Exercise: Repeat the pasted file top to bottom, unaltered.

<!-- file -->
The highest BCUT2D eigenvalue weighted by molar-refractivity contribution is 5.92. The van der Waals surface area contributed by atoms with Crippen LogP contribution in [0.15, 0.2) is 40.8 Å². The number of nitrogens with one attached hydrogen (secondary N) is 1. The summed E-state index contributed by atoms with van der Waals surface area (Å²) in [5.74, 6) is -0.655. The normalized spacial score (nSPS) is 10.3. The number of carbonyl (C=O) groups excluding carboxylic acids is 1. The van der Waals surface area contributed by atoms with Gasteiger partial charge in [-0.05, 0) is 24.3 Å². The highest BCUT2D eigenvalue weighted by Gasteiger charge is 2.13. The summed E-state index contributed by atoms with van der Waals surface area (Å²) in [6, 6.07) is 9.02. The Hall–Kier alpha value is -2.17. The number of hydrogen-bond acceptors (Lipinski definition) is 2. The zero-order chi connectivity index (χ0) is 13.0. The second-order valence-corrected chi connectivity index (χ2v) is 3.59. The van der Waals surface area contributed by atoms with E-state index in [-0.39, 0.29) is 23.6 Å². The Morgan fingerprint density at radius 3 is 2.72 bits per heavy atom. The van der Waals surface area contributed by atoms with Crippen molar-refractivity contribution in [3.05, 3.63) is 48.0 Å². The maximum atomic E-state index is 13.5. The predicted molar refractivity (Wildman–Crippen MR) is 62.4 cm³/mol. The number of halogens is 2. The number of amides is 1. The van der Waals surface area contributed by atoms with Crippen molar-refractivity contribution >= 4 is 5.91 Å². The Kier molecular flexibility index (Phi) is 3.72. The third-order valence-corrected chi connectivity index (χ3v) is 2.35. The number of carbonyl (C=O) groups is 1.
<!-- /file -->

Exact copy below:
The highest BCUT2D eigenvalue weighted by molar-refractivity contribution is 5.92. The van der Waals surface area contributed by atoms with Crippen LogP contribution in [0.15, 0.2) is 40.8 Å². The number of nitrogens with one attached hydrogen (secondary N) is 1. The summed E-state index contributed by atoms with van der Waals surface area (Å²) in [5.74, 6) is -0.655. The normalized spacial score (nSPS) is 10.3. The number of carbonyl (C=O) groups excluding carboxylic acids is 1. The van der Waals surface area contributed by atoms with Gasteiger partial charge in [-0.05, 0) is 24.3 Å². The highest BCUT2D eigenvalue weighted by Gasteiger charge is 2.13. The summed E-state index contributed by atoms with van der Waals surface area (Å²) in [6, 6.07) is 9.02. The Hall–Kier alpha value is -2.17. The number of hydrogen-bond acceptors (Lipinski definition) is 2. The zero-order chi connectivity index (χ0) is 13.0. The second-order valence-corrected chi connectivity index (χ2v) is 3.59. The van der Waals surface area contributed by atoms with E-state index in [-0.39, 0.29) is 23.6 Å². The Morgan fingerprint density at radius 3 is 2.72 bits per heavy atom. The van der Waals surface area contributed by atoms with Crippen molar-refractivity contribution in [3.05, 3.63) is 48.0 Å². The maximum atomic E-state index is 13.5. The predicted molar refractivity (Wildman–Crippen MR) is 62.4 cm³/mol. The number of halogens is 2. The number of amides is 1. The van der Waals surface area contributed by atoms with Crippen molar-refractivity contribution >= 4 is 5.91 Å². The Kier molecular flexibility index (Phi) is 3.72. The third-order valence-corrected chi connectivity index (χ3v) is 2.35. The number of carbonyl (C=O) groups is 1.